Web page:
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April 21, 2023

‘We are all in the grips of grace’: A journey through addiction recovery

IU Health West Hospital

‘We are all in the grips of grace’: A journey through addiction recovery

When Sharon Hollis realized she was addicted to alcohol, she sought help from IU Health West’s Addiction Treatment and Recovery Center. Now, she hopes to help others by sharing her journey.

By Emma Avila,, writer for IU Health’s Indianapolis Suburban Region

For Sharon Hollis, her drinking started gradually. It was a drink socially, then a drink alone, then stronger drinks and then hard liquor. It happened over about a year and took her some time to realize she needed help.

“I had no idea what a slippery slope I was on. I had no idea I had become addicted,” she said.

She used alcohol to help combat sadness and stress, with the COVID-19 pandemic playing a large role. She realized if she didn’t drink, she would experience tremors. Even then, it was difficult to reach out and ask for help, but Hollis knew she had to do what was best for herself.

“I was ashamed to reach out. This isn’t who I am. I was afraid it would tarnish my business,” she said.

Asking for help

She reached out to a friend, who happened to be a physician at IU Health West. Through that connection, she was met Marlene Villecco, an addiction counselor at the IU Health West Addiction Treatment and Recovery Center (ATRC).

Marlene Villecco, addiction counselor at the IU Health West Addiction Treatment and Recovery Center
Marlene Villecco, addiction counselor at the IU Health West Addiction Treatment and Recovery Center

She started on a six-week program just days later. She met with Villecco once a week and attended group counseling every night.

“The standard amount of time someone who is recommended to our substance use disorder (SUD) program here is anywhere from six to eight weeks, based upon the patient’s needs,” Villecco explained. “Every patient is different, so there is no set cookie cutter way of treatment for everyone that enters our program.”

Hollis found counseling beneficial. She learned what her triggers were and developed new coping skills.

“The biggest part that stuck out and has stayed with me is I could not believe how poor my coping skills were until I got into group,” she said. “It helped me understand myself. I use the coping skillset I learned in my business. I use them in my personal daily life.”

“Our evidence-based curriculum is set up to help educate, teach and discuss topics. This includes early challenges in recovery, how to work through and process emotions again, how to better communicate, setting and maintaining strong boundaries with family and friends as well as how to develop healthy relationship that will support their recovery,” Villecco added. “The final goal is helping them to develop a relapse prevention plan that is going to support their recovery.”

The road to recovery

Hollis learned new things about addiction, and the information helped eliminate some former biases she had surrounding substance use.

“Addiction in general, I am guilty of not understanding it. After I got started in treatment, my compassion for people with addictions of all kinds has expanded,” she said. “What I learned was that this disease, this problem, affects everyone across the board.”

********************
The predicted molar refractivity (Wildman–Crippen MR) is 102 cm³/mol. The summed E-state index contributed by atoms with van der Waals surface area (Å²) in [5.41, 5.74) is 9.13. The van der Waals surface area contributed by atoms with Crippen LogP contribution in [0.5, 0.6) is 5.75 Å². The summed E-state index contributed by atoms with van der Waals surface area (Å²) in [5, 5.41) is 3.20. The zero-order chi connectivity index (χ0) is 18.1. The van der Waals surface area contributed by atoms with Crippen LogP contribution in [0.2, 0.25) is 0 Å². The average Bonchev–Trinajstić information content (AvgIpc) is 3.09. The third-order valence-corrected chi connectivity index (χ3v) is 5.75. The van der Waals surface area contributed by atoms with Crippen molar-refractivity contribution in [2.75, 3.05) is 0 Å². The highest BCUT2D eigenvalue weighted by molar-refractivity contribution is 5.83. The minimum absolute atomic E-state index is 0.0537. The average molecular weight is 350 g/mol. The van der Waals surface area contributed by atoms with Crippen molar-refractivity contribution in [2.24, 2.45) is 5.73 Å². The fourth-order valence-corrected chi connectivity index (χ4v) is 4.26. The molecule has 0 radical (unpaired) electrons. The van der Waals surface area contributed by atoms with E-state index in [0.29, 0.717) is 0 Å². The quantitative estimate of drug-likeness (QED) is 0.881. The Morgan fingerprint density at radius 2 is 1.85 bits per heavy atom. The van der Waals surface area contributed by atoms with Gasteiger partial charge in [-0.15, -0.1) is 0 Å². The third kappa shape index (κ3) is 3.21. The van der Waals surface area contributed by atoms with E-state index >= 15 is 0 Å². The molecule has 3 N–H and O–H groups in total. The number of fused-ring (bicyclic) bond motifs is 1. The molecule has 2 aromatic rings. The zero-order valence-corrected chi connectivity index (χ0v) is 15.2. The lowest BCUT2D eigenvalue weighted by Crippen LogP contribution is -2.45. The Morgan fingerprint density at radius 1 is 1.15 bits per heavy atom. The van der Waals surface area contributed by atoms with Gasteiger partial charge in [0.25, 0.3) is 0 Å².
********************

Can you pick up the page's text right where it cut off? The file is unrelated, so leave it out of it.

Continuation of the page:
During her recovery, Hollis took a step back and saw how her addiction hurt herself and those around her. It had a deep impact on her wife and adult son.

“I wish I would’ve known when I was drinking that I needed to be still and not make compulsive decisions. Because I was doing that, I hurt everyone, including my spouse,” she recalled. “Some people say alcohol is a truth serum. For me, it made it easy to lie because I didn’t want to expose my issues. The lying damaged my integrity, both to myself and to others. That is not who I am.”

After completing her six-week program, Hollis continues to go to the occasional meeting, if she feels it is necessary. Villecco was glad Hollis has been so open to the program and recovery as a whole.

“I will have to say, Sharon has been one of those patients that everyone loves to work with. She is someone who has the willingness to keep an open mind to learn and practice new tools that will help with her recovery management,” Villecco said.

Thankfully, Hollis has not had any cravings for alcohol since she finished her program. She is grateful for her support system, and she reaches out to them if she has any triggers.

“They are random, and I’m blessed because they’ve been few and far between. They’ve usually been when I’m stressed after a long day at work,” she explained. “I instantly reach out to either a family member or someone from group.”

Her pastor has also been a major source of comfort through her recovery. As an ordained minister, Hollis leans on her faith continuously. She prays daily and meditates for about 20 minutes each morning and evening.

“That’s what’s working for me right now.”

The goal is helping others

April is National Alcohol Awareness Month. For Hollis, sharing her story is scary, but she hopes it can help others who are struggling.

“Never think ‘it can’t happen to me.’ We are all in the grips of grace. This is a disease, and it can affect anyone and everyone who is not set up with the correct coping skills, regardless of our education, intellect and position in life,” she said. “Asking for help did not make me less than or weak. It actually restored my healing and my life.”

For Villecco, she knows that someone must be fully committed to treatment with their heart, mind, body and soul or else it may not work for them.

“I will say this though,” she said. “I love to plant a seed and will be there, ready to help it grow if they are ready for change.”

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